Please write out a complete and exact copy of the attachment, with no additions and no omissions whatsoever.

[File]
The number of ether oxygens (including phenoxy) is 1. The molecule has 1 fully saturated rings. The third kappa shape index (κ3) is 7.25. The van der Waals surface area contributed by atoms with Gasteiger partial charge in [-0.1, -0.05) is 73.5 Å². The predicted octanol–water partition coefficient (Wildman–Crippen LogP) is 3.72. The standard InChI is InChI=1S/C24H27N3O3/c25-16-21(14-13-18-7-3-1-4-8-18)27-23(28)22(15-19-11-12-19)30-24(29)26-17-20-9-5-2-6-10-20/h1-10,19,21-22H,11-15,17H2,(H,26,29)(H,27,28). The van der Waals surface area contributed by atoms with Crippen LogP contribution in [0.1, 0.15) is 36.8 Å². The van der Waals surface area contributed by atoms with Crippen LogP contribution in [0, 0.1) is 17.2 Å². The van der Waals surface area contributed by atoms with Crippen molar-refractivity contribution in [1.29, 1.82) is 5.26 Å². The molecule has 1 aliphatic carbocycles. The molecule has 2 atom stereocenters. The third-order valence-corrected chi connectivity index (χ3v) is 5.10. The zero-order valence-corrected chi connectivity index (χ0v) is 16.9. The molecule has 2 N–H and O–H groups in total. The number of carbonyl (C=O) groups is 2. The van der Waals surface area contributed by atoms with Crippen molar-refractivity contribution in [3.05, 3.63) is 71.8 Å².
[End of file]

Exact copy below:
The number of ether oxygens (including phenoxy) is 1. The molecule has 1 fully saturated rings. The third kappa shape index (κ3) is 7.25. The van der Waals surface area contributed by atoms with Gasteiger partial charge in [-0.1, -0.05) is 73.5 Å². The predicted octanol–water partition coefficient (Wildman–Crippen LogP) is 3.72. The standard InChI is InChI=1S/C24H27N3O3/c25-16-21(14-13-18-7-3-1-4-8-18)27-23(28)22(15-19-11-12-19)30-24(29)26-17-20-9-5-2-6-10-20/h1-10,19,21-22H,11-15,17H2,(H,26,29)(H,27,28). The van der Waals surface area contributed by atoms with Crippen LogP contribution in [0.1, 0.15) is 36.8 Å². The van der Waals surface area contributed by atoms with Crippen LogP contribution in [0, 0.1) is 17.2 Å². The van der Waals surface area contributed by atoms with Crippen molar-refractivity contribution in [1.29, 1.82) is 5.26 Å². The molecule has 1 aliphatic carbocycles. The molecule has 2 atom stereocenters. The third-order valence-corrected chi connectivity index (χ3v) is 5.10. The zero-order valence-corrected chi connectivity index (χ0v) is 16.9. The molecule has 2 N–H and O–H groups in total. The number of carbonyl (C=O) groups is 2. The van der Waals surface area contributed by atoms with Crippen molar-refractivity contribution in [3.05, 3.63) is 71.8 Å².